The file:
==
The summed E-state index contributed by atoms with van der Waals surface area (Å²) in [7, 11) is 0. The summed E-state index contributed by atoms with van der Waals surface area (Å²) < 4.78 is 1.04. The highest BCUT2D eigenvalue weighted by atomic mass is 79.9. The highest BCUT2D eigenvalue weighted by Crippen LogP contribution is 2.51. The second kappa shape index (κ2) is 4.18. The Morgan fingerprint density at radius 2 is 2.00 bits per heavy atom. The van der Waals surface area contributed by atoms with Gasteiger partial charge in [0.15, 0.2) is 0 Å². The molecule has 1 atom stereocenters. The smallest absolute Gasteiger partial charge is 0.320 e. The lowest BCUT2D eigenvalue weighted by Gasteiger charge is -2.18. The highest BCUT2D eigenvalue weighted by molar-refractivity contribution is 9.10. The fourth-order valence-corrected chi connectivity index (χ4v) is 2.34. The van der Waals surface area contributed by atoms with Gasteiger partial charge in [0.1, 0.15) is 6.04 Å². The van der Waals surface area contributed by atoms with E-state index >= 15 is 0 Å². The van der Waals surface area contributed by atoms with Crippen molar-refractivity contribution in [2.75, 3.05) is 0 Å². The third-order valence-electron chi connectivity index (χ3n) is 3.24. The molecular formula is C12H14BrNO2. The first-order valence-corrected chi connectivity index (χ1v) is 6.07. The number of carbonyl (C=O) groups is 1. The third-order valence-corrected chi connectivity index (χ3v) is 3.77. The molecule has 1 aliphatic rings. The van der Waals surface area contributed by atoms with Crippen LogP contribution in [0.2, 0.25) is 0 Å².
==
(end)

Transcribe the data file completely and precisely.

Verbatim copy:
The summed E-state index contributed by atoms with van der Waals surface area (Å²) in [7, 11) is 0. The summed E-state index contributed by atoms with van der Waals surface area (Å²) < 4.78 is 1.04. The highest BCUT2D eigenvalue weighted by atomic mass is 79.9. The highest BCUT2D eigenvalue weighted by Crippen LogP contribution is 2.51. The second kappa shape index (κ2) is 4.18. The Morgan fingerprint density at radius 2 is 2.00 bits per heavy atom. The van der Waals surface area contributed by atoms with Gasteiger partial charge in [0.15, 0.2) is 0 Å². The molecule has 1 atom stereocenters. The smallest absolute Gasteiger partial charge is 0.320 e. The lowest BCUT2D eigenvalue weighted by Gasteiger charge is -2.18. The highest BCUT2D eigenvalue weighted by molar-refractivity contribution is 9.10. The fourth-order valence-corrected chi connectivity index (χ4v) is 2.34. The van der Waals surface area contributed by atoms with Gasteiger partial charge in [0.1, 0.15) is 6.04 Å². The van der Waals surface area contributed by atoms with E-state index >= 15 is 0 Å². The van der Waals surface area contributed by atoms with Crippen molar-refractivity contribution in [2.75, 3.05) is 0 Å². The third-order valence-electron chi connectivity index (χ3n) is 3.24. The molecular formula is C12H14BrNO2. The first-order valence-corrected chi connectivity index (χ1v) is 6.07. The number of carbonyl (C=O) groups is 1. The third-order valence-corrected chi connectivity index (χ3v) is 3.77. The molecule has 1 aliphatic rings. The van der Waals surface area contributed by atoms with Crippen LogP contribution in [0.2, 0.25) is 0 Å².